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AP Stylebook – Your Guide to AP Style Writing

3 min read
AP Stylebook – Your Guide to AP Style Writing

The Associated Press Stylebook calls itself, “The Bible of the Newspaper Industry.”  However, the AP Stylebook is the ultimate writing resource for more than just newspapers.  Hundreds of companies and publications ranging from traditional newspapers, to online publishers, to newsletter distributers, to marketing brochures, and public relations department materials rely on the AP Stylebook to arbitrate any number of grammatical, spelling, or punctuation issues that may arise in the fast changing world we live in.  While the dictionary gets left further and further behind, the AP Stylebook continues to hold court over much of the writing universe.

When organizations large or small want clear, accurate writing, they demand “AP Style writing” from writers.  However, AP Style is not a defined structure like MLA style, nor is a preset design for publication like MLA format.  Rather, the Associated Press Stylebook is a multi-part guide aimed at professional writers who write for publications that simply cannot be expected to always conform to a specific article construction.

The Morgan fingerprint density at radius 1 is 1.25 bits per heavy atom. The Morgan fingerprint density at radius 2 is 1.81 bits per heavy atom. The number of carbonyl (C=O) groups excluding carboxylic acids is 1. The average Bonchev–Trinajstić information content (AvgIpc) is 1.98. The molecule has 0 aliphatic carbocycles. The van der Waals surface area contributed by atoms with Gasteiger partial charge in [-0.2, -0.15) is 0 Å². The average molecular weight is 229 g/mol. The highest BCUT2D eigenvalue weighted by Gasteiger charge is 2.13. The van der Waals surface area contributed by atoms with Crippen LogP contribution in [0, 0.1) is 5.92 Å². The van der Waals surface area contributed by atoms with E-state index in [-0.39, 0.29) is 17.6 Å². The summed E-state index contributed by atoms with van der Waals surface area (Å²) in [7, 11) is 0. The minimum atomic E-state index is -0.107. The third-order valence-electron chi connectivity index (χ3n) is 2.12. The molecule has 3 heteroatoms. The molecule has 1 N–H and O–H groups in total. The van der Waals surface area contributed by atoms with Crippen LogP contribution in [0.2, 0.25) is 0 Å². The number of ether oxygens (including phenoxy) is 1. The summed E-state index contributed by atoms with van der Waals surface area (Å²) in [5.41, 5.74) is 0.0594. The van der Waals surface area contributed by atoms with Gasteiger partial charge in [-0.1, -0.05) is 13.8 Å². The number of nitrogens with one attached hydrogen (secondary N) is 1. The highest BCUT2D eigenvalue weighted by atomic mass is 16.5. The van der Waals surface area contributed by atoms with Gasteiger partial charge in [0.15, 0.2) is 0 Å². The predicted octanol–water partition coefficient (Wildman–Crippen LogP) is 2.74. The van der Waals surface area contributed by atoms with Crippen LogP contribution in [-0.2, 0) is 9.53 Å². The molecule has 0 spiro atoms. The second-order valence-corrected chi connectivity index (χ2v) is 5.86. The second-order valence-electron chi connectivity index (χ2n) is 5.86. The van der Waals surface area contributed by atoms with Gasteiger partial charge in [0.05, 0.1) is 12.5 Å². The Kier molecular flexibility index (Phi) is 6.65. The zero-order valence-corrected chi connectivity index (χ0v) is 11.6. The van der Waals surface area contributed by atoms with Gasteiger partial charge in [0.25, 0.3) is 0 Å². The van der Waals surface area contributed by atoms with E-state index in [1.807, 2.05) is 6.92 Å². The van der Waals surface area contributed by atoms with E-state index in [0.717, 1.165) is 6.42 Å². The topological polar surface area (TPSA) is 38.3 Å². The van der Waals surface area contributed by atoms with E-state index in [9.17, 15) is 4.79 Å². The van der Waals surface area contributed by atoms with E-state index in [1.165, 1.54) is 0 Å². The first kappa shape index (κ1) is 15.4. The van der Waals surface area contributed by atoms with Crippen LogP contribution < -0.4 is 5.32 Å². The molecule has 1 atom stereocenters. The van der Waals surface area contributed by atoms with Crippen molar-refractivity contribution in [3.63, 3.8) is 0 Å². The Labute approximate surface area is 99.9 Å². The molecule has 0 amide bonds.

As such, it does not contain rules for how something must be written or structured.  Rather, the AP Styleguide’s largest section just lists numerous words and phrases that are commonly used in current writing, but that are not to be found in authoritative fashion in the usual places like dictionaries.  Some of the more common entries are the names of geographic locations or regions, technological terms, important people and positions, and pop culture phrasing and terminology.

For example, while the word pope is defined in most dictionaries, those resources are often silent on how the word should or should not be capitalized in certain contexts.  When referring to the office or title without the name of a specific pope attached, the word should not be capitalized, but when referring to a specific pope by name and title, then the word is capitalized as in Pope John Paul II.

Other sections are much smaller and include a guide to punctuation, a quick primer on media law topics, formatting for a bibliography, and how to file a new story on the wire.

Those looking for a type of writing or a guide to things like whether or not to use the first person or how to handle gender neutral writing will find themselves disappointed.  Issues of this nature are not addressed in the Associated Press Stylebook.

Therefore, competent writers who are already proficient in grammar and spelling may consider themselves to be fully capable of AP Style writing and would be correct in representing themselves as such to potential employers or managers who are requesting the ability to write AP style.  In the end, AP style is, for most writers, nothing more than looking up how to deal with certain words or phrases when the come across those that are not well defined in other places but that require consensus on how to deal with them.  For the freelance writer, The Associated Press Stylebook is just another reference book like the dictionary.

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